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hen I was a young boy, the only soup I would eat that did not come out of a red-and-white can was the sizzling rice soup at The Mandarin at Arden and Eastern. A steaming bowl of salty broth redolent of green onions and garlic, it turned from dinner to dinner-and-a-show when the waiter would slowly slide a brick of dehydrated rice into the overheated bowl, generating a jet of steam and delightful sizzling that could be heard throughout the wonderfully tacky space. That soup of my childhood is still pretty incredible (and the interior decorations at The Mandarin are a bit more up to date), but I’ve branched out in my tastes (to the surprise of my mother’s friend Janice) and can give you a pretty solid rundown of some of the best noncanned soup in town. Let’s start with ramen. Not the packaged stuff you remember from college, with the tiny foil sodium bomb packed thoughtfully in each unit. I mean the real stuff, the honestto-goodness Japanese delicacy that sets people searching the world over for the perfect bowl. The best I’ve found is at Ryujin Ramen House. Owned by the folks who previously owned Akebono Sushi (my favorite sushi in town), this midtown restaurant is an unpretentious outpost of good tastes and good smells. The black garlic pork ramen is absolutely divine. It’s an enormous bowl packed with roasted pork, onions, cabbage, bamboo shoots, a soft-boiled egg and


IES JAN n 16

Owner George Muntean makes all his soups, chilis and stews from scratch daily

a voluminous mess of chewy ramen noodles, steeped in a pork broth that takes nearly 24 hours to simmer and topped with delicate droplets of black garlic oil. The flavors are front and center, delivering body blows of richness and warmth. And at less than $10, it’s a steal on a cold, windy night. Farther afield, you might stumble upon Viet-Ha, a small Vietnamese restaurant on Florin Road. Small and divey, it has some of the best soup around. Try the #8 chicken noodle soup. Served with a side of fresh basil, sprouts, limes and ginger sauce, it’s a lovely bowl of happiness. It starts with slender rice noodles and shredded chicken, then as many or as few of the add-ins as you want. With a blindingly rich cup of Vietnamese coffee, it’s a perfect cold-weather treat.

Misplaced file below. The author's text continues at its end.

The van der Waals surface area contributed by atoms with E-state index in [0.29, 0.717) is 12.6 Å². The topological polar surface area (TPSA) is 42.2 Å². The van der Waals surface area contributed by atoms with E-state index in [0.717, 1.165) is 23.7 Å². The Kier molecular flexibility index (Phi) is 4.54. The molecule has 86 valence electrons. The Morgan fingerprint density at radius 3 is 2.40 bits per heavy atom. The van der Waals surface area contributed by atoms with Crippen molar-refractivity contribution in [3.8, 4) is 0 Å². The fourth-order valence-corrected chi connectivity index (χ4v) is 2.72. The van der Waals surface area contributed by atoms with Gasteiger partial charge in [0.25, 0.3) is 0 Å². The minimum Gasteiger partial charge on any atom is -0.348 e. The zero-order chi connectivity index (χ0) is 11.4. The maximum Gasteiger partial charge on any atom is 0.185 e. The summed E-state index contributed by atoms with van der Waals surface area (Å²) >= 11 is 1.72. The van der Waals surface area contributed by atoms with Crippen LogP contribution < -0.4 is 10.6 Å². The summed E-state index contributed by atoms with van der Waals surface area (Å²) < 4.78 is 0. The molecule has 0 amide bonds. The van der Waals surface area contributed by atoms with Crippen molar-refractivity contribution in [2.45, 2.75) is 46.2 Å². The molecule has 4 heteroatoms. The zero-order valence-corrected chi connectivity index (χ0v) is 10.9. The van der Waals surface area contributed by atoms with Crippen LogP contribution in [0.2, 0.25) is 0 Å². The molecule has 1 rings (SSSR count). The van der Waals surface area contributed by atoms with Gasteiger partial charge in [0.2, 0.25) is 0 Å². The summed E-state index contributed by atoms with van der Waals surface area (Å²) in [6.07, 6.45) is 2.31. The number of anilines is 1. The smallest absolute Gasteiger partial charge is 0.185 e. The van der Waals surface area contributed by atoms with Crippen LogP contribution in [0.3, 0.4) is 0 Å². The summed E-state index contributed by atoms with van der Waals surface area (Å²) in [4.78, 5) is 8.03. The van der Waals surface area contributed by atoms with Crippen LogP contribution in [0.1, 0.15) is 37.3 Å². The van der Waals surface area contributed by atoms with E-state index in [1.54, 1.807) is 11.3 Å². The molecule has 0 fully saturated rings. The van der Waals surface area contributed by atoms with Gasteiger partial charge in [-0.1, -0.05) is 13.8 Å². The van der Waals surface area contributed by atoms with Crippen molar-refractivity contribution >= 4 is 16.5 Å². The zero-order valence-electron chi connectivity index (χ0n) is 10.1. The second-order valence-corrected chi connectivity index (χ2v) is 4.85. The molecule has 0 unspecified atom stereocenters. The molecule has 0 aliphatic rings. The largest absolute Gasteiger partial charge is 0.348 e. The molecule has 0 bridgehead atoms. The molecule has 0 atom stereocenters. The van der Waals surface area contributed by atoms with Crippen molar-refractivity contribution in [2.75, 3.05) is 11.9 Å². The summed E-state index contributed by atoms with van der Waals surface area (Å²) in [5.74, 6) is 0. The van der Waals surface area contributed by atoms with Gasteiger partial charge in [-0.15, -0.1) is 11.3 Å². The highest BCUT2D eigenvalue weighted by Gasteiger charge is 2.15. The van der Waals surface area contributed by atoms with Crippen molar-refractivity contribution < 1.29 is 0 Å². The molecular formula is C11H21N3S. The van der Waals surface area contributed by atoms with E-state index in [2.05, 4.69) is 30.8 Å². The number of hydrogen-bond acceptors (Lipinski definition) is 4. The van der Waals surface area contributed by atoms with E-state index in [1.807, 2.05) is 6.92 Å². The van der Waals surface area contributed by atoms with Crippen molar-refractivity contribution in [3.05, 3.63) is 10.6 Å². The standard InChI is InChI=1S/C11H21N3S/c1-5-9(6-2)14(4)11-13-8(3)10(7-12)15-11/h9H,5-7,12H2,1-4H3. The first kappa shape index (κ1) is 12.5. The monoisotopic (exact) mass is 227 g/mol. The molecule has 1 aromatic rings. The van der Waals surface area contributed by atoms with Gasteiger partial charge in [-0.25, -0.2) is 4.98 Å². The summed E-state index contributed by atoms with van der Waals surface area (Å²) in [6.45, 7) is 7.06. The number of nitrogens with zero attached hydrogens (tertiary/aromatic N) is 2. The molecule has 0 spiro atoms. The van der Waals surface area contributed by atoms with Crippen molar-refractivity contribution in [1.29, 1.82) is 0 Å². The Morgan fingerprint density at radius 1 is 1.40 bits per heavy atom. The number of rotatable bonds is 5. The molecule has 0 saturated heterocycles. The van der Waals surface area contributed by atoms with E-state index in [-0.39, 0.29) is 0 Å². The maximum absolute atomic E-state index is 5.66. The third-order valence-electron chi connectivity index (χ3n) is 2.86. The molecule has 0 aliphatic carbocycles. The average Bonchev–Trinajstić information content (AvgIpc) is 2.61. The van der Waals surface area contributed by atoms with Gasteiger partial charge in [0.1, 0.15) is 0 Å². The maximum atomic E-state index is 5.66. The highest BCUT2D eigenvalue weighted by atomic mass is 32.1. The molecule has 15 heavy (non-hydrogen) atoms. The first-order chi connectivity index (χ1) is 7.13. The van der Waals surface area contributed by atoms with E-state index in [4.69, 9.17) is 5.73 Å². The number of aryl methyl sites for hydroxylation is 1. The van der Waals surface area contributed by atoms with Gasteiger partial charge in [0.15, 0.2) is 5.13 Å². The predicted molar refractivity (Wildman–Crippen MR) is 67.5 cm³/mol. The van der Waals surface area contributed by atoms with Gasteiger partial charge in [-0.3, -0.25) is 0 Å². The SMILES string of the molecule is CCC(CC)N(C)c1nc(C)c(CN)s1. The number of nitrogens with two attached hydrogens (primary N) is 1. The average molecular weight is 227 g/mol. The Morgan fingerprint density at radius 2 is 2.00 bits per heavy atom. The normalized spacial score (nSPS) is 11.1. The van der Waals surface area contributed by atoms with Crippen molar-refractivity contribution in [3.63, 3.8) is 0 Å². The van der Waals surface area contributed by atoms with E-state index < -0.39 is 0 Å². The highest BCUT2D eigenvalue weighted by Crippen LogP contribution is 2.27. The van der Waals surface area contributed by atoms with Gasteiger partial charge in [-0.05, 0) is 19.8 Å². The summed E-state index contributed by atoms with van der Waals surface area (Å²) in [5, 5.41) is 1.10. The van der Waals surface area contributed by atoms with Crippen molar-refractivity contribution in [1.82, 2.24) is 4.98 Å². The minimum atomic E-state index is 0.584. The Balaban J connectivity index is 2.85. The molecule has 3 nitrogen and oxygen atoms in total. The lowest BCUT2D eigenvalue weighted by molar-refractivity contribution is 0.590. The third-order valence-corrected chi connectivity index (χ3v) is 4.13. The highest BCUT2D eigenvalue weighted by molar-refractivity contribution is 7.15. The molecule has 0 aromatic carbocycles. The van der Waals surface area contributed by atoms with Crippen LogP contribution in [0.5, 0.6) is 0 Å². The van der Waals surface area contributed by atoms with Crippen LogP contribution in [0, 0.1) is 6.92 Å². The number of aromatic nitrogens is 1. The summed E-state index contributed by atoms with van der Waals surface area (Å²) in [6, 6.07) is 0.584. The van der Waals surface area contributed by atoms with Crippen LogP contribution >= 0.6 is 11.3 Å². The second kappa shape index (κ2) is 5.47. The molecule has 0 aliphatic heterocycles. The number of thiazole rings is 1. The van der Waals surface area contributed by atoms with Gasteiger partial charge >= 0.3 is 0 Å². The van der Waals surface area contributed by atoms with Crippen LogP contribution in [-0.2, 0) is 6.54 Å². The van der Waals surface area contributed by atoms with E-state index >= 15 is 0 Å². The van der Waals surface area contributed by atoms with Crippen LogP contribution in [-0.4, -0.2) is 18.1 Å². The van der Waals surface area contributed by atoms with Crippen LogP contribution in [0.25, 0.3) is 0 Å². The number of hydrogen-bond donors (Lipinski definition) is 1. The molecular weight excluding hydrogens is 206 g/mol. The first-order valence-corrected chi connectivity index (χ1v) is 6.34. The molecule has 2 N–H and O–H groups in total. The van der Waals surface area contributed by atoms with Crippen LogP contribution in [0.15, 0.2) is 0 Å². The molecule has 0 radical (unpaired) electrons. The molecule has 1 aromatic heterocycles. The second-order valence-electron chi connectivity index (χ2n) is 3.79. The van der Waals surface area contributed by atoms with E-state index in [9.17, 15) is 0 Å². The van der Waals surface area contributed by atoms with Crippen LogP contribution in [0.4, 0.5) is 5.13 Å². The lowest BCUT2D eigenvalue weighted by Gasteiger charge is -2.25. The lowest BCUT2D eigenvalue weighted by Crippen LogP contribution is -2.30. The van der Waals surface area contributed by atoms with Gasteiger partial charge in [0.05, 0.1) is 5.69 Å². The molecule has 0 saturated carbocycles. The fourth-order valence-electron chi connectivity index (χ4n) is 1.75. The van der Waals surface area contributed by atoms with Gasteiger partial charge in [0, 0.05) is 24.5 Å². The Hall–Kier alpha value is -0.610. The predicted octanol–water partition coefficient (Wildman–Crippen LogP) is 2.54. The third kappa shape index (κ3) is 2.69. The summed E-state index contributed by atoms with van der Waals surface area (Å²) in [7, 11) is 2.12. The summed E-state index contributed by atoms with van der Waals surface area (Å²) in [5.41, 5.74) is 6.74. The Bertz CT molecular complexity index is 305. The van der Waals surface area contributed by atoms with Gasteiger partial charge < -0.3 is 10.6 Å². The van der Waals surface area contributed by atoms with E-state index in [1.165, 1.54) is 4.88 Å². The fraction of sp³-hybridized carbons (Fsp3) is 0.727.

If you’re looking for something a bit more stick-to-your ribs, you can’t beat Muntean’s, the heavyweight champion of soup slingers in the 916. With at huge downtown lunch clientele, at least eight soups every day and a selection that goes well beyond the standard fare, it’s a soupstravaganza from 9 a.m. to 3 p.m. Monday through Friday. On a recent visit, the soup lineup included beef and vegetable, Romanian onion (the Munteans are originally from Romania), mulligatawny, spicy lemon chicken, split pea and (no kidding) frog stew. That’s right, a cauldron of Kermit. Delicious all, but the standouts were the frog stew for its uniqueness of flavor and the split pea because you could stand a spoon in it and it’s the best I’ve had in recent memory.

If you’re looking for more sophisticated flavors and delicacy in presentation and service (because, trust me, that’s not what you get at Muntean’s, a place where the fine china is made of Styrofoam), then park your sophisticated keister down at a cafe table at Brasserie Capitale. The authentically appointed downtown brasserie serves a splendid French onion soup. The richness, sweetness and depth of flavor of the onion broth are a testament to long, slow cooking and a truckload of gently treated fat. The dish comes with a hearty cap of cheesy ecstasy, melted mercilessly under the broiler and served at a temperature unfit for human consumption. In other words: perfect. Lastly, I’ll direct you to La Bonne Soupe Cafe, the small downtown cafe that, years ago, rocketed to fast

East sacramento jan 2016